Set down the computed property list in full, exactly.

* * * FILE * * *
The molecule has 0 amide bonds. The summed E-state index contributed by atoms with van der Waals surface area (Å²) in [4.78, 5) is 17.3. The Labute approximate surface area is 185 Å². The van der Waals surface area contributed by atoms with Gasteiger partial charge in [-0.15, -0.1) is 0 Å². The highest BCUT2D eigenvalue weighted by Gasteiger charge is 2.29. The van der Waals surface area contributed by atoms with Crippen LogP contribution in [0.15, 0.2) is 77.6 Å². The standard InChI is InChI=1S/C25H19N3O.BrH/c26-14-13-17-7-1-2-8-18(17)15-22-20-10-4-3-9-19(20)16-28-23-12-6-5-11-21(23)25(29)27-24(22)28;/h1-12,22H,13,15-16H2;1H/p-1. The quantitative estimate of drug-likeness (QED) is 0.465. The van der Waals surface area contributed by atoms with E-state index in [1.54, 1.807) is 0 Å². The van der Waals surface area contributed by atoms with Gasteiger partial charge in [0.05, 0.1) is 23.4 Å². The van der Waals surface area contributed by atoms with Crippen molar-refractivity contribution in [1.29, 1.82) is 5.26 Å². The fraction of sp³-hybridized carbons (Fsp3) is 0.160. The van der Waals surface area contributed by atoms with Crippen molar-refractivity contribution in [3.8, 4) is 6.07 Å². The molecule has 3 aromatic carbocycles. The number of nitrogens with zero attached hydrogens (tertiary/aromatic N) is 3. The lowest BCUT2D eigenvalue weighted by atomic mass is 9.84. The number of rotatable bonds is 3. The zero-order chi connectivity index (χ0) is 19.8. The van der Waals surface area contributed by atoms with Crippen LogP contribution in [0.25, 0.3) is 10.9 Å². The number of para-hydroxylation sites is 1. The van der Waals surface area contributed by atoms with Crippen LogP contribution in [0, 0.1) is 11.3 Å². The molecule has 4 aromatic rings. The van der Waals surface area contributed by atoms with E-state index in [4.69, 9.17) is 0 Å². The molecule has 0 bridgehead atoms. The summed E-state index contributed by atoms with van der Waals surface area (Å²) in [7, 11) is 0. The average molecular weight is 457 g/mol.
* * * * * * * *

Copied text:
The molecule has 0 amide bonds. The summed E-state index contributed by atoms with van der Waals surface area (Å²) in [4.78, 5) is 17.3. The Labute approximate surface area is 185 Å². The van der Waals surface area contributed by atoms with Gasteiger partial charge in [-0.15, -0.1) is 0 Å². The highest BCUT2D eigenvalue weighted by Gasteiger charge is 2.29. The van der Waals surface area contributed by atoms with Crippen LogP contribution in [0.15, 0.2) is 77.6 Å². The standard InChI is InChI=1S/C25H19N3O.BrH/c26-14-13-17-7-1-2-8-18(17)15-22-20-10-4-3-9-19(20)16-28-23-12-6-5-11-21(23)25(29)27-24(22)28;/h1-12,22H,13,15-16H2;1H/p-1. The quantitative estimate of drug-likeness (QED) is 0.465. The van der Waals surface area contributed by atoms with E-state index in [1.54, 1.807) is 0 Å². The van der Waals surface area contributed by atoms with Gasteiger partial charge in [0.05, 0.1) is 23.4 Å². The van der Waals surface area contributed by atoms with Crippen molar-refractivity contribution in [1.29, 1.82) is 5.26 Å². The fraction of sp³-hybridized carbons (Fsp3) is 0.160. The van der Waals surface area contributed by atoms with Crippen molar-refractivity contribution in [3.8, 4) is 6.07 Å². The molecule has 3 aromatic carbocycles. The number of nitrogens with zero attached hydrogens (tertiary/aromatic N) is 3. The lowest BCUT2D eigenvalue weighted by atomic mass is 9.84. The number of rotatable bonds is 3. The zero-order chi connectivity index (χ0) is 19.8. The van der Waals surface area contributed by atoms with Crippen LogP contribution in [0.25, 0.3) is 10.9 Å². The number of para-hydroxylation sites is 1. The van der Waals surface area contributed by atoms with Crippen LogP contribution in [0, 0.1) is 11.3 Å². The molecule has 4 aromatic rings. The van der Waals surface area contributed by atoms with E-state index in [4.69, 9.17) is 0 Å². The molecule has 0 bridgehead atoms. The summed E-state index contributed by atoms with van der Waals surface area (Å²) in [7, 11) is 0. The average molecular weight is 457 g/mol.